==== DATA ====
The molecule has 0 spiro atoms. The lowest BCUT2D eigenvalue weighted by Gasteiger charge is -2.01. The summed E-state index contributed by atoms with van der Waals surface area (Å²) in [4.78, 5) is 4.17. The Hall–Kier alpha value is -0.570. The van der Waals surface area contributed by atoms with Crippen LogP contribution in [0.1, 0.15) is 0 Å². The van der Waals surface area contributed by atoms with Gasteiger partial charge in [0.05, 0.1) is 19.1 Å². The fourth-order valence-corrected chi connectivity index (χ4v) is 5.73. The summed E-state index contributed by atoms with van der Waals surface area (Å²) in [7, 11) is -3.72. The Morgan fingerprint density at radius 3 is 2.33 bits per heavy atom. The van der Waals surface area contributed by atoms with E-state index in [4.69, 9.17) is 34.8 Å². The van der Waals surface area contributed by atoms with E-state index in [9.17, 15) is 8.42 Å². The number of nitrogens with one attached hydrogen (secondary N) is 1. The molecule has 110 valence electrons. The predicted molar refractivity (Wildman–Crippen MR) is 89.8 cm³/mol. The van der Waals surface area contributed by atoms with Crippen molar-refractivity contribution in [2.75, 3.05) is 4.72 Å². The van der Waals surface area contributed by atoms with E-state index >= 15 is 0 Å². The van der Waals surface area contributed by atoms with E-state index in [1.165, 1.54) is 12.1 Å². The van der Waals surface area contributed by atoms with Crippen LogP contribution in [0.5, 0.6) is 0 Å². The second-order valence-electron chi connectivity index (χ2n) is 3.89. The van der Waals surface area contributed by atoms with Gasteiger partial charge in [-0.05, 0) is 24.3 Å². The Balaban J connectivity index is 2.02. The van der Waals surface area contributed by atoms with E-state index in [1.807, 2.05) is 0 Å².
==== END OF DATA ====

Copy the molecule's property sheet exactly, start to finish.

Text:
The molecule has 0 spiro atoms. The lowest BCUT2D eigenvalue weighted by Gasteiger charge is -2.01. The summed E-state index contributed by atoms with van der Waals surface area (Å²) in [4.78, 5) is 4.17. The Hall–Kier alpha value is -0.570. The van der Waals surface area contributed by atoms with Crippen LogP contribution in [0.1, 0.15) is 0 Å². The van der Waals surface area contributed by atoms with Gasteiger partial charge in [0.05, 0.1) is 19.1 Å². The fourth-order valence-corrected chi connectivity index (χ4v) is 5.73. The summed E-state index contributed by atoms with van der Waals surface area (Å²) in [7, 11) is -3.72. The Morgan fingerprint density at radius 3 is 2.33 bits per heavy atom. The van der Waals surface area contributed by atoms with E-state index in [4.69, 9.17) is 34.8 Å². The van der Waals surface area contributed by atoms with E-state index in [9.17, 15) is 8.42 Å². The number of nitrogens with one attached hydrogen (secondary N) is 1. The molecule has 110 valence electrons. The predicted molar refractivity (Wildman–Crippen MR) is 89.8 cm³/mol. The van der Waals surface area contributed by atoms with Crippen molar-refractivity contribution in [2.75, 3.05) is 4.72 Å². The van der Waals surface area contributed by atoms with E-state index >= 15 is 0 Å². The van der Waals surface area contributed by atoms with E-state index in [1.165, 1.54) is 12.1 Å². The van der Waals surface area contributed by atoms with Crippen LogP contribution in [0.5, 0.6) is 0 Å². The second-order valence-electron chi connectivity index (χ2n) is 3.89. The van der Waals surface area contributed by atoms with Gasteiger partial charge in [-0.05, 0) is 24.3 Å². The Balaban J connectivity index is 2.02. The van der Waals surface area contributed by atoms with E-state index in [1.807, 2.05) is 0 Å².